Tag Archives: China

China/EU: EU ‘Deeply Troubled’ by China’s Human Rights Record

December 10, 2017

The  delegation to China issued a statement on Friday ahead of International Human Rights Day expressing deep concerns regarding the outlook for human rights in the country. From AFP:

The  noted “significant improvements in the Chinese people’s standard of living and in access to social services such as health and education,” according to a statement on its website.

“However … during the past year, we have been deeply troubled by the deterioration of the situation with respect to freedom of information and freedom of expression and association, including with respect to online activity,” it said.

[…] The EU delegation also said it regrets the death in detention in July of Nobel Peace Prize laureate Liu Xiaobo, and called for the release of imprisoned human rights defenders, including lawyer Jiang Tianyong and Uighur scholar Ilham Tohti.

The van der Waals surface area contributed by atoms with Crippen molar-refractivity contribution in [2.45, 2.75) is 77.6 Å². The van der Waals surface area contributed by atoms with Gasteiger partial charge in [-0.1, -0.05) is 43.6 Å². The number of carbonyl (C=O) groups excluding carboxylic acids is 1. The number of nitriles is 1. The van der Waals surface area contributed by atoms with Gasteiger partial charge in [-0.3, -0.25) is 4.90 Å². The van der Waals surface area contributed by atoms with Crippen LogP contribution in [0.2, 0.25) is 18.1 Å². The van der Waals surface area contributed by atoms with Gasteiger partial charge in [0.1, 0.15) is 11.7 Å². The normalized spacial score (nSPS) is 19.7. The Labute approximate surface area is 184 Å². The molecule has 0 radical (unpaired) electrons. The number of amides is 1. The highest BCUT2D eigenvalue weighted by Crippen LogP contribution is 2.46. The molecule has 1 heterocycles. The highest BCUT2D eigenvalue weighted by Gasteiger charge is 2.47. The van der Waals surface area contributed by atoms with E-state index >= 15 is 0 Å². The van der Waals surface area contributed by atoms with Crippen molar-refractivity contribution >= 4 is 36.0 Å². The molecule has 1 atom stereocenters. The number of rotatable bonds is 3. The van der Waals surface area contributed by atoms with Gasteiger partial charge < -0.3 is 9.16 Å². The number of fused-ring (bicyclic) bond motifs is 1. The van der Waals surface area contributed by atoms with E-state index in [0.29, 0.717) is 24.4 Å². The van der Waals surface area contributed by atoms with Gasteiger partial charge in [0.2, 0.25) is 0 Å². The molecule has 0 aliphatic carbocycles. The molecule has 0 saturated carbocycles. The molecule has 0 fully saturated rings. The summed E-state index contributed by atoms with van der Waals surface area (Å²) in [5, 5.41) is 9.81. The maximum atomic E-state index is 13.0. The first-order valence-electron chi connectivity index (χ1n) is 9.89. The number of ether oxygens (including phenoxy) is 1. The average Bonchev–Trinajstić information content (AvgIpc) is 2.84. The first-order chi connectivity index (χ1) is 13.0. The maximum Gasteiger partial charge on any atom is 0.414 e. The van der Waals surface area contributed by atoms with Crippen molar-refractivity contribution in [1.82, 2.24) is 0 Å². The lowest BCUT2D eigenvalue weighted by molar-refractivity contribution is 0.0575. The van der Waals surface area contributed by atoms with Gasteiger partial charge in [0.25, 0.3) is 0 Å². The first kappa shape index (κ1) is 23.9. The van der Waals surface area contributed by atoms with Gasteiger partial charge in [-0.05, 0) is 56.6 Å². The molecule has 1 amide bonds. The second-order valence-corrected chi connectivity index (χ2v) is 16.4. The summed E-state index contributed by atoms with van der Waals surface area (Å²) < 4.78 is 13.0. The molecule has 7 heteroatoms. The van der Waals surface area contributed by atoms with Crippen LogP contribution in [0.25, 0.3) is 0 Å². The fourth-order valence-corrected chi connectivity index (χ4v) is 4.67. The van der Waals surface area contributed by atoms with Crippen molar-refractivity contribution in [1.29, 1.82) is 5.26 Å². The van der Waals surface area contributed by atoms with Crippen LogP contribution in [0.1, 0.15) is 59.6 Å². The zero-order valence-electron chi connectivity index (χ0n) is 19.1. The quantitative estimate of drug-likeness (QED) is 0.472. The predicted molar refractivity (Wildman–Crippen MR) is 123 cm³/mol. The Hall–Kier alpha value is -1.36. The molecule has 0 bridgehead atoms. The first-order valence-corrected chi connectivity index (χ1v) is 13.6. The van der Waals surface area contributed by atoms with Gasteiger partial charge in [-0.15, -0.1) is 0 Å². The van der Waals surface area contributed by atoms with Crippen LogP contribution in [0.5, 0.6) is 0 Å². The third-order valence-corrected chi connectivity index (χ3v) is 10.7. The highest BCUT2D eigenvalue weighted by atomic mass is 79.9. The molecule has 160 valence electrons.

[…] The delegation’s statement was not formally endorsed by all 28 EU member states, and there was no immediate response from Beijing. [Source]

The Chinese government has intensified its crackdown on civil society under President Xi Jinping. Hundreds of human rights lawyers and activists were targeted in 2015 in one of the most extensive assaults on rights advocates that the country has seen in recent years. In Hong Kong, the forced disappearance of five staff members of Causeway Bay Books in late 2015 shocked the city and raised fears of eroding  in the former British colony. Repression in Xinjiang and Tibet continues as Chinese authorities ramp up efforts to curtail political activity and suppress all expressions of ethnic and religious identity.